Standing outside the liquor store, Maggie gets Sue Ann to buy some liquor. Sue Ann convinces the kids to follow her to her house where they can party, and she can keep tabs on them.

The word spreads around school that “Ma” will not only get them booze but let the kids drink and have fun in her basement. But there is something suspicious about “Ma” and Maggie suspects there is an underlying current of weirdness.

We learn that “Ma” went to school with Maggie’s mom and Andy’s dad Ben (Luke Evans) because the story cuts back and forth through time showing these adults as kids in high school and the mean trick they played on Sue Ann.

It is in this context that Sue Ann decides she’s going to get revenge on the people that embarrassed and humiliated her. She does this through their kids, the ones coming to her house to party.

Secrets are revealed, and the and the sick pain “Ma” feels about what was done to her expresses itself in several horrific scenes.

Spencer is rather good as the kind veterinarian assistant and the off the charts psychotic revenge focused woman in her hometown. She did a great job of changing her look as needed. Lewis is always interesting to watch on screen. She always makes me think she’s just hanging out on edge. Silvers is excellent as the somewhat shy, yet intelligent young girl. Miller is keen as the friend who creates excitement around herself. Fogelmanis is very good as the young man who cares about Maggie. Evans is terrific as the man who is the primary subject of Ma’s vengeance. Scotty Landes wrote this script that attempts to tell the darkest side of what happens to people who are bullied. Tate Taylor got strong performances from the young cast and Spencer.

Overall: It was fun to watch Spencer change her expressions from light-hearted and helpful to dark and revengeful.

John Wick: Chapter 3 - Parabellum

First Hit: Entertaining, full of unbelievable action, and an excellent setup for Chapter 4.

One can only enter the theater knowing you're going to see lots of shooting, hand to hand combat and knife fighting. This film doesn’t fail at delivering this.

When we last saw Mr. Wick (Keanu Reeves) in Chapter 2, John had broken the rules of the Continental Hotel and Winston (Ian McShane), proprietor, was ready to put out a contract on Wick’s life.

This is where Chapter 3 opens. John is running through New York City, looking for a place to hide from the assassins that are ready to kill him for the $14M that is being offered for his extermination.

There is a countdown, and when the 6:00 PM execution time happens, the world seems to be after Wick. In this world, assassins are everywhere. Yes, I only gave glancing thought to this real-world possibility because this is an unreal world story, and even your neighbor is an assassin.

The ludicrousness of many of the fights Wick gets into and wins was out loud laughable (which I and others did) but no less engaging. Yes, some of the choreography was a little stiff with people hesitating for the next lunge, thrust or throw but it was delightful.

That, for me, is the point of this series of films. It is full of entertainment, has little basis in reality and is not presented to make a point. These films make Wick a voice of a man who was drawn back into the violent life, he left for a woman and subsequently a dog (“it’s not just a puppy.”) and now is fighting for his survival.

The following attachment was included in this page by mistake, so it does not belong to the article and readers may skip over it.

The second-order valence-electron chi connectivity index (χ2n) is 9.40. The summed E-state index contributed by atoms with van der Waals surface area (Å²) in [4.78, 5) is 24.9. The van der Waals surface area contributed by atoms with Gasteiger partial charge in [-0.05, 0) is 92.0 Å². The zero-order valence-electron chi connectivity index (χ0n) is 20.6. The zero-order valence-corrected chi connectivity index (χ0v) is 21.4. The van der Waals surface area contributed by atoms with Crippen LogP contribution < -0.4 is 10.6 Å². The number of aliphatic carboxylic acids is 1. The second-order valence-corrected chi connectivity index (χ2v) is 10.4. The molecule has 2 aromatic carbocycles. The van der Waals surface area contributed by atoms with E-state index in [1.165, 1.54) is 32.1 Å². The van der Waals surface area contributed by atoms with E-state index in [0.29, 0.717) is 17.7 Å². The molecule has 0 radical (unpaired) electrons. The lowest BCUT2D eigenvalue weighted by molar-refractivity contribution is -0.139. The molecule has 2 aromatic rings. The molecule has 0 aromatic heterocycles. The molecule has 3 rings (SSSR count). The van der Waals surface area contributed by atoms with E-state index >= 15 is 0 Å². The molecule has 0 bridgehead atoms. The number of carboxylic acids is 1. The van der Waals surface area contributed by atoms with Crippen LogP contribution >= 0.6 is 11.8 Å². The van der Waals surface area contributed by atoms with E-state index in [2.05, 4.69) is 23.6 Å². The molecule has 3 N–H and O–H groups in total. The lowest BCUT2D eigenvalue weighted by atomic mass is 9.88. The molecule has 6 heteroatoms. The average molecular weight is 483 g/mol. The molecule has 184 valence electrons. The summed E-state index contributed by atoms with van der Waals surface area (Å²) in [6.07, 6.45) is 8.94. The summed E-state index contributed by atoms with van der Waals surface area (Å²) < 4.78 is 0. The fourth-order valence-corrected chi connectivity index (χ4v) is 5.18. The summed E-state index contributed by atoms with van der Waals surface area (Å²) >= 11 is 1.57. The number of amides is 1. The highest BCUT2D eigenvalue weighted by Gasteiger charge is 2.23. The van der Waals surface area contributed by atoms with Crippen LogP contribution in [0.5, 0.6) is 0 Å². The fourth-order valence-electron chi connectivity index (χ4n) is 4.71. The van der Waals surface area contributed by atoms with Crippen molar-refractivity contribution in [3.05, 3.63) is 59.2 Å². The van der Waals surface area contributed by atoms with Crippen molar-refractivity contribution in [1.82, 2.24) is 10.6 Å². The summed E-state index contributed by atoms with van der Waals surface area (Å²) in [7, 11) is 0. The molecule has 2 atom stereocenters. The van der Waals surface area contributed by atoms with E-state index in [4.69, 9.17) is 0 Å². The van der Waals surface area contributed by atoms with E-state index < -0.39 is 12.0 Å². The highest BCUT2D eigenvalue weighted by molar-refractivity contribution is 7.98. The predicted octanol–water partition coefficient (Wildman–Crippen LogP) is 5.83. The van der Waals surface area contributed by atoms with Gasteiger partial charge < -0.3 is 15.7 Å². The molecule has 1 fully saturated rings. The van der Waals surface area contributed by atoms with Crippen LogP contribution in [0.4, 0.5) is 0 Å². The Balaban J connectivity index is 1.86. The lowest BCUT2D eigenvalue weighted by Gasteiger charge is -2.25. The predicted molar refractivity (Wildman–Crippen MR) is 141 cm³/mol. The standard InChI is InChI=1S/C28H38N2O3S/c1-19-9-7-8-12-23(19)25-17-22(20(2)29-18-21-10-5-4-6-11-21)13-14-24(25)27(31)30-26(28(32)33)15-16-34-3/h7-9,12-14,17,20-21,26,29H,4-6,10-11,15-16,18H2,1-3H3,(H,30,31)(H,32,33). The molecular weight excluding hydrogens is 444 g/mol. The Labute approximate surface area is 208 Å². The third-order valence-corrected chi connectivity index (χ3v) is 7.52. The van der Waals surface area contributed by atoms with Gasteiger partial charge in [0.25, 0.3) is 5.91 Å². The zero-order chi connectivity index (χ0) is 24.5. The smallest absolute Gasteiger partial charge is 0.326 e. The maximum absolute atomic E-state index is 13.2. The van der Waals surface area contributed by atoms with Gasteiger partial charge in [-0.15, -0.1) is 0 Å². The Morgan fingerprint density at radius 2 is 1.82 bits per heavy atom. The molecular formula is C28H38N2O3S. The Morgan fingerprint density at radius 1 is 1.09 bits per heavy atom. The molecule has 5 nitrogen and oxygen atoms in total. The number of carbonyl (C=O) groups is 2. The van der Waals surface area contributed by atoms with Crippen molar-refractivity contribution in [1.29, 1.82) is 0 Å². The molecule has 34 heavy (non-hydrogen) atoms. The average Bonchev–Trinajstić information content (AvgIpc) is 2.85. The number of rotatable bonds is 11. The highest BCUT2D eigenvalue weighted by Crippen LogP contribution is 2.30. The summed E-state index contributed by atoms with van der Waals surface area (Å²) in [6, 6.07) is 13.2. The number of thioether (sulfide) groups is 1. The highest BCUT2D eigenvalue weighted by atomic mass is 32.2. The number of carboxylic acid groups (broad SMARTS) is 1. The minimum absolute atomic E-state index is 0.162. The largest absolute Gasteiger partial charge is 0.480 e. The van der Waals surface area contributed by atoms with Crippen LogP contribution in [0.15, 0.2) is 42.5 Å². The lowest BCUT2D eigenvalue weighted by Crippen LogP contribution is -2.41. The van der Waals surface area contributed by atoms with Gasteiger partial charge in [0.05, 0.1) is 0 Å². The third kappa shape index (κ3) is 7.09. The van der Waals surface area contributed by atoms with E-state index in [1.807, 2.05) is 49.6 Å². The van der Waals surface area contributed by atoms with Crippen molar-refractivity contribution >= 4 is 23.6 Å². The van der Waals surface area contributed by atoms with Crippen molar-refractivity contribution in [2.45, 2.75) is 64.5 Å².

All the scenes are shot in dark tones, there are few daylight scenes. This aside, I liked many of the sets, from Bowery King’s (Laurence Fishburne) building basement and pigeon coops to the elegance of the Continental Hotel, and all are sets in darkened tones.

Reeves was fun to watch, but as I watched him run, especially at the beginning of the film, I found his running labored and slightly awkward. However, his quips along the way were great, and he only continues to develop and mine this character for pure entertainment. Halle Berry, as Sofia, was fun as the person who owed Wick a favor. Her dogs were a fun part of her scenes. McShane was perfect as the Continental’s proprietor. His role was expanded for this film and will be an integral part of the next. Fishbourne as the elegant Bowery King was memorable. His presence is critical here and will be in the next chapter. Mark Dacascos as Zero, the assassin the High Table uses as the principle assassin to take down Wick, was excellent. Asia Kate Dillon as the High Table’s Adjudicator was good. There wasn’t enough background of her to give me the impression she held all the cards she projected she held. This meant she had to build credibility in this role with her actions, dialogue, and screen presence, and she pulled it off. There’s an authority in her look that makes this role work. Lance Reddick (as Charon, the hotel’s desk man) expanded his previous role to become an excellent protector of the hotel, Winston, and Wick. Derek Kolstad and Shay Hatten wrote an action-oriented script that brought out more of the principal characters. Chad Stahelski directed this film in a way that kept the story and feel of the past films while propelling it into the future.

Overall: This film is a world of its own, and it works as entertainment.